Jeanette Terry, T1D, addresses the day-to-day struggles of living with diabetes to help improve overall adherence and management.

It has been a long road getting to where I am now: a place where I feel that I am in control of my diabetes, not the other way around. I was only 11 years old when I was diagnosed with type 1 diabetes, so I certainly didn’t understand the weight of that news. But as the years go on I sure do feel the weight more with each challenge as I try to maintain control of my diabetes and my overall health. Here are some tips that I wish I had known when I was first diagnosed that could make your life a little easier.

Counting carbs is not black and white

There are a lot of variables to consider when you are counting carbs. First, and most important to understand, is that everyone reacts differently to different foods. You may eat exactly the same dish as another person with diabetes and have a dramatically different change in your blood sugar levels. Counting carbs is an important part of diabetes care, but you also have to learn by trial and error what your body can tolerate and how it reacts to the foods you usually eat. You may have to give a little more insulin for some foods even though the carbs don’t show it. It isn’t an exact science, but a learned skill that you will develop over time.

Start simple

Daily diabetes care can seem overwhelming, and if you don’t take it one day at a time it could stay hard forever. When I was diagnosed I didn’t want to have anything to do with the details of diabetes care. I did just enough to keep myself from getting sick but didn’t learn as I went. I realized after many years that when people asked me about diabetes I still didn’t know much about the disease. If I had tried to learn the important details from the beginning, I wouldn’t have had to play catch-up as an adult. So every day try to learn a little bit more about the disease itself and how it affects you personally.

A great way to learn how your body is affected by diabetes is to temporarily eat a simple diet with a limited number of different foods. Once you are able to accurately count the carbs and give insulin while maintaining healthy blood sugar levels, gradually add more foods to create a more complex diet. Eventually you will be able to eat pretty much any type of food you want and still be able to maintain good blood sugar control by giving more or less insulin to compensate for what you eat.

Don’t let fear control you

Complications might seem frightening, but most can be avoided with good control. After I was diagnosed, at first I tried to avoid thinking about the future, and when I did it scared me because I thought that my health would just continue to decline because of my diabetes. Fear can really take a toll on your quality of life. But you don’t have to be scared. All of the life-threatening diabetes complications that you hear about aren’t inevitable. The better diabetes control you have, the lower your risk of complications. Chances are you’ll find that when you feel like you are in control, your confidence will help you maintain a healthy lifestyle.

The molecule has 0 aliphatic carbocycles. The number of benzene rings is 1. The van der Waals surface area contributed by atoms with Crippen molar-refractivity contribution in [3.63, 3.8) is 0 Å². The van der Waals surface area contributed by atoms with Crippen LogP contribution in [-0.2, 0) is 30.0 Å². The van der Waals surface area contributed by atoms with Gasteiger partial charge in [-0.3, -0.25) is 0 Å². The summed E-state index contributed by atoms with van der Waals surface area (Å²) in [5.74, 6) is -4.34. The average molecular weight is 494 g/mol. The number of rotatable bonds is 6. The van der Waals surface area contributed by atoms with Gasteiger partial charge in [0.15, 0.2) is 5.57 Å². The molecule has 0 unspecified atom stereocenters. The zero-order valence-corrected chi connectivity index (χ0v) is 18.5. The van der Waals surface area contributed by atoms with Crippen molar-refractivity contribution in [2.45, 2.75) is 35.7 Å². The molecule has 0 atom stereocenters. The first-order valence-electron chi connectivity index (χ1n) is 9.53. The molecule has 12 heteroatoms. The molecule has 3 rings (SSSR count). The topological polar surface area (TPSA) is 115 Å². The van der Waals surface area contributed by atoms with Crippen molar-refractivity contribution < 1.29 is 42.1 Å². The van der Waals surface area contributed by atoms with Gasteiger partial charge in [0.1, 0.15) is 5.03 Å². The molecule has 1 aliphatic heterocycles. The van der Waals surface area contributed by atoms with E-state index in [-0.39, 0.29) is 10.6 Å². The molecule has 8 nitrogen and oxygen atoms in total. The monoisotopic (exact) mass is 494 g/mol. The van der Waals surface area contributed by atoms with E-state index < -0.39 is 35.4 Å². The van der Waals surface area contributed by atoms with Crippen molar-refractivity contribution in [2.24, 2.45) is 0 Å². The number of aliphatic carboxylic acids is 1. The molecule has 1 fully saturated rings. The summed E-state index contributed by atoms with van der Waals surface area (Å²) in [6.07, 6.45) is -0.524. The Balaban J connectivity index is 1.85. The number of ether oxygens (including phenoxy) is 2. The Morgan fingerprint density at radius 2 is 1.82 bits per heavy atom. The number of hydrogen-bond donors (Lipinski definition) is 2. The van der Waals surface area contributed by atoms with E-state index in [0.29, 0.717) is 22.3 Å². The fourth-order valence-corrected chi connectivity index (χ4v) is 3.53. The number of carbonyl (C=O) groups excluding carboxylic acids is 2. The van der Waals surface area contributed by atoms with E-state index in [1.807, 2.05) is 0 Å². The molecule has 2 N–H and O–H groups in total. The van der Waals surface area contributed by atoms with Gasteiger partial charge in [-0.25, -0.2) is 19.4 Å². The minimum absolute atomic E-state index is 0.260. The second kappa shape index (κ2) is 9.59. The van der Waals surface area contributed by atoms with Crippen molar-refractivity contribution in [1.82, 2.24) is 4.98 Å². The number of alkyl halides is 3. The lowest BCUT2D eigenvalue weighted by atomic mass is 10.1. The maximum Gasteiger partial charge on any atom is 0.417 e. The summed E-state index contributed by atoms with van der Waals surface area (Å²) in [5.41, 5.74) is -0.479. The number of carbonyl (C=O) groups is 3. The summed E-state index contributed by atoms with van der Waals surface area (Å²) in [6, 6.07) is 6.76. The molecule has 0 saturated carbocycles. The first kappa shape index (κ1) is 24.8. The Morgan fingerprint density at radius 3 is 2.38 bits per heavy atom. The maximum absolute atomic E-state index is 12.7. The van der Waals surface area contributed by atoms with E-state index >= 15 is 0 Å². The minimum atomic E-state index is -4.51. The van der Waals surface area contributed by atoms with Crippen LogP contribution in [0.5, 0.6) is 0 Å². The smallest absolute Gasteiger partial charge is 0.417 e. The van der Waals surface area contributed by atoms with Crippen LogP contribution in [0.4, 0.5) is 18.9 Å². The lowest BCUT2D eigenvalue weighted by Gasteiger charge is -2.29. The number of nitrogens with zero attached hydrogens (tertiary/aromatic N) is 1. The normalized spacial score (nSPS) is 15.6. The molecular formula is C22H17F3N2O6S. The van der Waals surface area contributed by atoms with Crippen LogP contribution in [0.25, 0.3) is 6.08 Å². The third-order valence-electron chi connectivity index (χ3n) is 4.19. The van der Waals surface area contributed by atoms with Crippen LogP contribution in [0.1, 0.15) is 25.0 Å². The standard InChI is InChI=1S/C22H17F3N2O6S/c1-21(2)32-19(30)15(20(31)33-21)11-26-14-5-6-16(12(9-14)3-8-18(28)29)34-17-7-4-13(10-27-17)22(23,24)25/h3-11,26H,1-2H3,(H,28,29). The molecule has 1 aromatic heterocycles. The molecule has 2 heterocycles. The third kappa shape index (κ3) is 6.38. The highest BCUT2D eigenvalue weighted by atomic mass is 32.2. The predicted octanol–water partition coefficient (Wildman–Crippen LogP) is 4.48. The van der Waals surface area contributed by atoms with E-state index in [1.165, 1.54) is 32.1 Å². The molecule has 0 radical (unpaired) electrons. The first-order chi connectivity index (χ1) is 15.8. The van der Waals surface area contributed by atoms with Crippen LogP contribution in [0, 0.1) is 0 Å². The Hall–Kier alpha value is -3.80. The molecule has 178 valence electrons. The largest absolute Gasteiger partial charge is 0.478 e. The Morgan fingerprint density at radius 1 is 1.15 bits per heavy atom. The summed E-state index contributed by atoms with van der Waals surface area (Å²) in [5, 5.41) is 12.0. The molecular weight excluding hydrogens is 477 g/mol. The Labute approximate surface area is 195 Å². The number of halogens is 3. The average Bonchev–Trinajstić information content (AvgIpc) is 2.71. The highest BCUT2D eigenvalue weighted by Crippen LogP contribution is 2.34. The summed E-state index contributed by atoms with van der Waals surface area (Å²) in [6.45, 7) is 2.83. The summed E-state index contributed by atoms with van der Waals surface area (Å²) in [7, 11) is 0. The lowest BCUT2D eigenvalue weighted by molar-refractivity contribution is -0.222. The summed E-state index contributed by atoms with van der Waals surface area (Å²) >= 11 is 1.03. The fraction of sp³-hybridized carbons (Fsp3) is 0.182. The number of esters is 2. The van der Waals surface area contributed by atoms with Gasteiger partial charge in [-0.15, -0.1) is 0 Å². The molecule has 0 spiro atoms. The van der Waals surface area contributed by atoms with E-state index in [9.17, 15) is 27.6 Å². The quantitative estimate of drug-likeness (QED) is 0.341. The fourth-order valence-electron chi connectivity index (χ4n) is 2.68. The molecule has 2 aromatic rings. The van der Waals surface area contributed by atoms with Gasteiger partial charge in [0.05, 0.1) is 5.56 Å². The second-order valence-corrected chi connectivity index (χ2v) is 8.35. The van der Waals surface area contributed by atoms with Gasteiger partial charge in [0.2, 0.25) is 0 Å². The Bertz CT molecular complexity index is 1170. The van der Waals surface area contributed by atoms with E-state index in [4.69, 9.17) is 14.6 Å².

Some days are going to be hard

No matter how good your blood sugar control is, you are bound to have a few bad days here and there. Sometimes there is nothing you can do about a bad day. Don’t blame yourself. Just know that tomorrow is a new day to try your best. Our body and our environment are always changing, so the way we treat diabetes has to keep changing too. Emotions, stress, and pretty much every aspect of our lives could affect our diabetes care. Be careful not to let a few bad days turn into months of bad habits, though. It is much harder to start over completely than to tweak your management plan from time to time.

Get a support system

You might not think this would be so important. But I have found through personal experience that it is enormously easier to stay in control of your diabetes when you have family and friends who support your decision to live a healthy lifestyle and want to help in any way they can. The more you educate them about diabetes, the more comfortable you will be doing important daily diabetes-care tasks around them such as testing blood sugar, injecting insulin, and counting carbs.

Diabetes doesn’t make you strange, it makes you strong

My biggest worry as a teenager was that people would think that I was strange or different in some way because of my diabetes. I didn’t like the attention that it drew to me. So I tried my best to hide the fact that I had diabetes. But that was a huge mistake. Diabetes doesn’t make you strange, it makes you strong as you learn to face and overcome its challenges. If you can embrace that strength it will affect every area of your life, giving you confidence that others will admire.

Being diagnosed with diabetes is going to bring many challenges to your life. But know that you are strong and diabetes doesn’t have to control you. You are in charge of your future. Try to think of it as an adventure. Some parts might be really hard but other parts could be incredibly rewarding. Even if you’re not perfect, if you try your best every day, chances are you will be able to live a long, healthy, and happy life.

What do you wish you had known when you were first diagnosed with diabetes? Do you have any tips to share with others? Help others by taking a moment to comment below.